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Sternberg Press / Critical Spatial Practice Series

Found in Art
Don't Follow the Wind by Jason Waite,Nikolaus Hirsch
Latest in the Series

Don’t Follow the Wind

Book 12
Paperback $22

Sternberg Press / Critical Spatial Practice Series : Titles in Order

Book 13
On the study of prearchitecture that took place after WWII.

Can there ever be a world before architecture? Is there an arche–origin, beginning, or authority–that precedes the appearance of architectonics? This book argues that such a pre-architectural state became a central object of investigation by architectural historians and practicing architects in the aftermath of world historical events and major epistemological revolutions.

Confronted by the ravages of war and omens of modern architecture’s own ending, architects like Frederick Kiesler tried to trace the origins of human design by exploring the foundational techniques of human and animal building through conversation with paleoanthropologists and evolutionary biologists of the first half of the twentieth-century. At the same time, historians like Sigfried Giedion attempted to reinterpret a number of recently discovered prehistoric monuments, if only to corroborate theoretical principles that were already in use by modernist art and architectural critics.

After WWII, the narrative of Prearchitecture moves progressively backwards to the middle of the nineteenth century when the term “prearchitectonic” was coined even before the institutional emergence of prehistory as a discipline of scientific research. Gottfried Semper wrote about the “prearchitectonic conditions” of peoples from eras preceding the historical civilizations of the Near East, expressed through smaller structures such as ceramics but not yet through monumental structures. For Semper, “prearchitectonic” elements described not a single temporal period but a general structural condition that survived the inventions of history and of architecture.

Ultimately, the study of prehistoric origins could uncover not only the causes of modernity’s present crisis, but also the signs of architecture’s futures past. By juxtaposing the fossils of prehistory with postwar cosmic anxieties and prognostications of a post-histoire, what is ultimately invented is a pre/post/erous history–a fictional prehistory of future architectonics. Pre-architecture is not simply “not architecture;” it is what architecture could have become but ultimately disavowed. The same unfulfilled potentialities haunt not only the distant past but also architecture’s anxious present that periodically circles back to an aborted prehistory.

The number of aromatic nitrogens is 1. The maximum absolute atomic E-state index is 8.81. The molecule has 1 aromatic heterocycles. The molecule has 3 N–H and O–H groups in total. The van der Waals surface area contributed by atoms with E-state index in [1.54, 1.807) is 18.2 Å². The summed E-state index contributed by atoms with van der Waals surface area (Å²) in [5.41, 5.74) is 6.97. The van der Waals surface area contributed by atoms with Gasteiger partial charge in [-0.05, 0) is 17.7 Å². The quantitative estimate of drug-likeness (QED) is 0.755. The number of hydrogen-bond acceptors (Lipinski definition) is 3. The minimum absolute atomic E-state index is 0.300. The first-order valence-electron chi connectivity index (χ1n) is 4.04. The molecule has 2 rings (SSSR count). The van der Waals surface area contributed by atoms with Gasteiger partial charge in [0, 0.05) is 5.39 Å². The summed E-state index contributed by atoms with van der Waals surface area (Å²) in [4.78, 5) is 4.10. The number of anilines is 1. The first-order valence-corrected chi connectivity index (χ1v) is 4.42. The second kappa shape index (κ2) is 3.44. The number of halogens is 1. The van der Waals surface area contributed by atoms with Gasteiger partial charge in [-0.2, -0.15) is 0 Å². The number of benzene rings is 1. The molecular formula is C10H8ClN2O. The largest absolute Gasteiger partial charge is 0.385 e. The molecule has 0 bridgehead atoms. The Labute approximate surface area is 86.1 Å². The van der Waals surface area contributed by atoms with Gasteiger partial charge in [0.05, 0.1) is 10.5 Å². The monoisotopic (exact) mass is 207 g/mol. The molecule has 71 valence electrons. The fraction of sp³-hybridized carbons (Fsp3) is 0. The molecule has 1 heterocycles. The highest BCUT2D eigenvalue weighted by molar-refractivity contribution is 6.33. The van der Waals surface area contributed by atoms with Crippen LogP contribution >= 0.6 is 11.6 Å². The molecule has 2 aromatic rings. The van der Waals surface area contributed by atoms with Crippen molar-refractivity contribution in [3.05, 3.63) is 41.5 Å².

Book 12
Documenting an invisible, inaccessible exhibition within the radioactive Fukushima exclusion zone.
 

The twelfth volume of the Critical Spatial Practices series focuses on “Don’t Follow the Wind,” the acclaimed collaborative project situated in Fukushima’s radioactive exclusion zone. The book explores the long-term environmental crisis in the coastal Japanese region through this ongoing, inaccessible exhibition, which maintains traces of human presence amid the fallout of the March 2011 nuclear reactor meltdown that displaced entire towns. What can art do in a continuing catastrophe when destruction and contamination have made living impossible?
 
The exhibition is located inside the exclusion zone, an evacuated radioactive area established after the nuclear disaster that forcibly separated residents from their homes, land, and community. In cooperation with former residents, participating artists installed newly commissioned works at sites in the exclusion zone. Although the exhibition opened in March 2015, the zone is still inaccessible to the public—the exhibition, like the radiation, is virtually invisible. The exhibition can only be viewed when restrictions are lifted and people are permitted to return. This might take several years or decades—a period that could extend beyond our lifetime. While nuclear contamination has displaced and ruptured communities, new temporary and translocal formations have emerged among the residents who have lent their sites, other former residents collaborating on the project, and the artists, curators, and cultural workers.